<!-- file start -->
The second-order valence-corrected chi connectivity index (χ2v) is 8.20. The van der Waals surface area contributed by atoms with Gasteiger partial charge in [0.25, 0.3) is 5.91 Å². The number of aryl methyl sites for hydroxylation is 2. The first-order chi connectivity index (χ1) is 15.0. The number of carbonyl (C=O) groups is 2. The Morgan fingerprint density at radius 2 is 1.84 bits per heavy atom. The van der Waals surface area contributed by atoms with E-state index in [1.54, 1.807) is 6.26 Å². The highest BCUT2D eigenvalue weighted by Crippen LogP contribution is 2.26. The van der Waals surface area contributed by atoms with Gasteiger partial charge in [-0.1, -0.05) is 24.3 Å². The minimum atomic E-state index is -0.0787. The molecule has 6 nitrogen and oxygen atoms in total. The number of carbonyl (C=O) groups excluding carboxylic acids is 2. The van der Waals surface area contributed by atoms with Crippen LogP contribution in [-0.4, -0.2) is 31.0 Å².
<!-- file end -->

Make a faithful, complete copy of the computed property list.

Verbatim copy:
The second-order valence-corrected chi connectivity index (χ2v) is 8.20. The van der Waals surface area contributed by atoms with Gasteiger partial charge in [0.25, 0.3) is 5.91 Å². The number of aryl methyl sites for hydroxylation is 2. The first-order chi connectivity index (χ1) is 15.0. The number of carbonyl (C=O) groups is 2. The Morgan fingerprint density at radius 2 is 1.84 bits per heavy atom. The van der Waals surface area contributed by atoms with E-state index in [1.54, 1.807) is 6.26 Å². The highest BCUT2D eigenvalue weighted by Crippen LogP contribution is 2.26. The van der Waals surface area contributed by atoms with Gasteiger partial charge in [-0.1, -0.05) is 24.3 Å². The minimum atomic E-state index is -0.0787. The molecule has 6 nitrogen and oxygen atoms in total. The number of carbonyl (C=O) groups excluding carboxylic acids is 2. The van der Waals surface area contributed by atoms with Crippen LogP contribution in [-0.4, -0.2) is 31.0 Å².